November 28, 2007

Ulster misses another historic opportunity ?

Powers – I wouldn’t even treat wounds with it. Empty bottles outside Athenry, photographed at the beginning of November.

Every Christmas, I get a calendar for the following year from a company in a small village in Tennessee. Occasionally, the same people send me a hokey letter purporting to tell me about ‘gossip’ in the village, and sometimes, they send me a small present – a couple of years ago, they sent me a blank CD so that I could record my favourite tunes on it. Why such largesse?

Thirteen years ago, I visited the Jack Daniels Distillery in Lynchburg, Tennessee. It’s a sleepy little spot, and I remember it as a leafy idyll. The distillery was huge, producing whisky on an industrial scale, and the tour was both slick and fascinating (I remember being taken aback at the sheer number of oak trees required to be cut down to make the barrels to mature the whiskey).

The professionalism of the tour couldn’t disguise one rather important fact - Lynchburg was a ‘dry’ county – you had as much chance of getting a drink there as in Riyadh. And doing a tour of a whisky distillery without being able to taste any of it leaves one feeling a little cheated (there’s only so much whiskey cake you can eat on a tour). Soon after I returned to Ireland, an Irish magazine carried an article on the distillery. The Irish journalist breathlessly listed lots of statistics about the distillery without ever mentioning the fact you couldn’t taste a drop of the stuff there – which lead me to believe that his ‘tour’ consisted of reading a brochure.

I haven’t drank much Jack Daniels in the last 13 years, but I can’t help admiring the marketing drive of the company – I had signed the visitors book when I was there, and from that, the long line of communication. Funnily enough, there is a distillery I would like to hear from, but don’t. The year after my visit to Tennessee, I visited the Bushmills Distillery in Co. Antrim in Northern Ireland. I was there with a friend who shared an interest in whiskey (i.e. in drinking it). The tour was great, but what really peaked our interest was a visit to one of the warehouses. There, hundreds of barrels were stacked to the ceiling, each a cask of what would be bottled as Millennium Malt. My friend and I glanced at each other – we were both thinking the same thing – We’ll take one!

A barrel of Millennium Malt cost 4,500 pounds sterling in 1995 (the year of our visit). The Celtic Tiger was just a wet little kitten back then, so we didn’t have that sort of cash to splash on hooch. We put together a consortium of 20 discerning drinkers (well, some of them were), purchased Cask 239 and christened it “Oscail agus Ol”[Irish for “Open and Drink”]. Five years later, in November 2000, we took possession of the cask (20 bottles for each person), and each bottle had the owner’s name on it. What better way to toast the new millennium than a glass of 25 year old single malt from a bottle with your own name on it?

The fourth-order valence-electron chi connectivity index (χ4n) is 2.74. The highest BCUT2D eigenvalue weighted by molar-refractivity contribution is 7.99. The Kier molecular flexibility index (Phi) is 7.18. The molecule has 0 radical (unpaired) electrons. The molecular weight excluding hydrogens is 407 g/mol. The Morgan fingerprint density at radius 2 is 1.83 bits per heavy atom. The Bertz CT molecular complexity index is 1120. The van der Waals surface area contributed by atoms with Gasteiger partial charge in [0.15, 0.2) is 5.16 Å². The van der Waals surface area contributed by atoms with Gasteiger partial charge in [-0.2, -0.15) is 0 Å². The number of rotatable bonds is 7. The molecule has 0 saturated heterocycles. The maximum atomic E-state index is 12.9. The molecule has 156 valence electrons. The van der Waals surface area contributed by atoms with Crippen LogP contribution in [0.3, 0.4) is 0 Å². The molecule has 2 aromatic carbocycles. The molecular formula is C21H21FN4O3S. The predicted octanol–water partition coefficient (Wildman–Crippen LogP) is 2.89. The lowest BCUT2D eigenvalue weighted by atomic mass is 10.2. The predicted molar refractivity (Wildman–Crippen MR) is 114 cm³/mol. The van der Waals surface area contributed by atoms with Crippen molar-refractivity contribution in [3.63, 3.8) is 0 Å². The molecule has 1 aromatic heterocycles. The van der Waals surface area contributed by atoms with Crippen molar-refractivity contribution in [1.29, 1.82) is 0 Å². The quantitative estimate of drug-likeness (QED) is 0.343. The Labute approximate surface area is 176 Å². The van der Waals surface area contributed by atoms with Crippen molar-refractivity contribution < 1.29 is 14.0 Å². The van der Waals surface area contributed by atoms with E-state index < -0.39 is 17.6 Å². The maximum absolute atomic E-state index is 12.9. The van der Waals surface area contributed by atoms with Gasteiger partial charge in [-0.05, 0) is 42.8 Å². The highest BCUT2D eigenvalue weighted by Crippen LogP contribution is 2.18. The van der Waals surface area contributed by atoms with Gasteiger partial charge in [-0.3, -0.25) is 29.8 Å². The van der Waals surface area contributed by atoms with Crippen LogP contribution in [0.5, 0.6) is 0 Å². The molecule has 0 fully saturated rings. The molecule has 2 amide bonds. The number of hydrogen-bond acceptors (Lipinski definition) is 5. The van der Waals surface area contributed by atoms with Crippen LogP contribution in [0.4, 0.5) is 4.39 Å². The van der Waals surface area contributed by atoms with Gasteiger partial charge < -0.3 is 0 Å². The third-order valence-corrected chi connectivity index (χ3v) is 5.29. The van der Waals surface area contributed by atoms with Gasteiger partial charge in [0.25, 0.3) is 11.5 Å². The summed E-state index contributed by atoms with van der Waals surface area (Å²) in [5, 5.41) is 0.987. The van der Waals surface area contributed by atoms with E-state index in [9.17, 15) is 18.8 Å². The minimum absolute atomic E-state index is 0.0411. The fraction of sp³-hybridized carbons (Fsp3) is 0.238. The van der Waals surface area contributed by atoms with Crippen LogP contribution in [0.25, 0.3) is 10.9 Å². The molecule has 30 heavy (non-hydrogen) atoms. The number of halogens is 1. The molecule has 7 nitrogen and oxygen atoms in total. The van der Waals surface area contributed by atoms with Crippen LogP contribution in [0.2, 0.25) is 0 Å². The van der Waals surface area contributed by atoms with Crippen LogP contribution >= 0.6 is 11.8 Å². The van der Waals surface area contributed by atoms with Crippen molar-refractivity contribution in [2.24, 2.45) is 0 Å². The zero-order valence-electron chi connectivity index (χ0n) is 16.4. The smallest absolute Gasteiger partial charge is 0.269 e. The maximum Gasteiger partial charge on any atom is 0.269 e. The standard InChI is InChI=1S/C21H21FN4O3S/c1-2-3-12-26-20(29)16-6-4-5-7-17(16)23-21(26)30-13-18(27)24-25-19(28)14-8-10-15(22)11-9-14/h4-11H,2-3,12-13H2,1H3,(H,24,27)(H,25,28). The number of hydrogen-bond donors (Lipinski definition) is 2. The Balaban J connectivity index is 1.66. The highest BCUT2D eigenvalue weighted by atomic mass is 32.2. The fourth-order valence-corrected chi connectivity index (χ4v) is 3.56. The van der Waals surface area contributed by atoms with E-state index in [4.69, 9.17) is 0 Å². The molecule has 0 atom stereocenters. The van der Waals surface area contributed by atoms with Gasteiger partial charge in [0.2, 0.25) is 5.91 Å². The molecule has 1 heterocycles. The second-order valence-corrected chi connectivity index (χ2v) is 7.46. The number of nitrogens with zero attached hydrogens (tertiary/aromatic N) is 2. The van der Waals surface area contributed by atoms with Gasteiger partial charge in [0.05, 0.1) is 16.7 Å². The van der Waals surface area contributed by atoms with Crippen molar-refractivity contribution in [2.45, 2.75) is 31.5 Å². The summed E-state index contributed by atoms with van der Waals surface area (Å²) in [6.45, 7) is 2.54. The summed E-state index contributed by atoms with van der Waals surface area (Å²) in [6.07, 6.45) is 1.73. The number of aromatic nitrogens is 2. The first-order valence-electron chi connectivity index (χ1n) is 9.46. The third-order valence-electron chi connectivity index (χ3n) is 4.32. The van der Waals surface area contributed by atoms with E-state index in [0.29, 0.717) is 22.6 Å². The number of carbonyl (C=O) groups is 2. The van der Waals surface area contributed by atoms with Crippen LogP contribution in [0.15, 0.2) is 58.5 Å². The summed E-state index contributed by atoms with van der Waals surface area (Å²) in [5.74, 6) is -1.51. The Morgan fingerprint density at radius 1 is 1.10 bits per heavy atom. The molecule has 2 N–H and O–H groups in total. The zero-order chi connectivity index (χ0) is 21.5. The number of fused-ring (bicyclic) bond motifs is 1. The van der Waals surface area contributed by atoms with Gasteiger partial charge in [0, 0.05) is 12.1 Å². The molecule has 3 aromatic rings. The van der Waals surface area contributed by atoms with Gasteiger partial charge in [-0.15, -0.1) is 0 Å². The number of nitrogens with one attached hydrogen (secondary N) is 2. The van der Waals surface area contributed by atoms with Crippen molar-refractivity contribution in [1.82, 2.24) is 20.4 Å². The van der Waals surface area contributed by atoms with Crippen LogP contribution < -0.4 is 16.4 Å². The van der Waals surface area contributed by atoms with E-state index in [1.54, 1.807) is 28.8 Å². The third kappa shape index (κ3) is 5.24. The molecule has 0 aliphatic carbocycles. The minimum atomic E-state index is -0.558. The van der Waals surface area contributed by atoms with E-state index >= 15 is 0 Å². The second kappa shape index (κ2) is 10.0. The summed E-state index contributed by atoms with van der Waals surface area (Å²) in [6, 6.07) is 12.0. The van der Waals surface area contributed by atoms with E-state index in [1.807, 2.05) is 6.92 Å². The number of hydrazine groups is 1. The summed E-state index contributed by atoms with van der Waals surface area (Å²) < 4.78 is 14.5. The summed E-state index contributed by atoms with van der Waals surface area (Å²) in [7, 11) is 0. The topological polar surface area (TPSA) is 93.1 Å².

We haven’t heard from Bushmills since., and it’s not like they don’t know our names. It didn’t seem to occur to them that we were exactly the sort of people that they should be sending marketing material to. And not just any old marketing fluff either. You see, next year is the four hundredth anniversary of Bushmills, and over the last few years, my friend repeatedly enquired if they were going to do anything special for it, ala the Millennium. And their response ? Nothing, other than a polite thank you for the enquiry. At least they answered him. I’ve sent a couple of enquiries this Autumn, explaining my interest and that I had already squandered, sorry, invested in one of their special offers already. I didn’t even get an automatically generated email answer.

Dear, oh dear. On their website, there is a hint that there will be some special products released to mark the anniversary. But since the really good stuff takes years to mature, they must already know what they are going to offer. So lads, how about it ? You’ve got prospective customers willing to throw good money after bad at you. I don’t need a calendar, and I’m not looking for whiskey cake. But a response would be nice. Oh, and just a bottle or two of the hard stuff. And I’ll be looking for a discount. I’m a regular customer, remember.

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Posted by Monasette at 11:34 PM | Comments (5)

November 26, 2007

Winter Migrations

Whooper Swans (two adults and a juvenile) at Rahasane turlough in east Galway.

Winter has arrived. Just as thousands of Irish shoppers will head off to New York for a shopping spree before Xmas, a far larger migration will take towards Ireland.

Whooper Swans in flight at Rahasane turlough in east Galway.

The late autumn rains have begun to fill the turloughs in East Galway. At Rahasane, near Craughwell, shallow pools have formed across the flat communal meadowlands. Rahasane is not just filling with water - it is also filling with thousands of migrating birds seeking refuge from the harshness of the Scandanavian and Russian winter.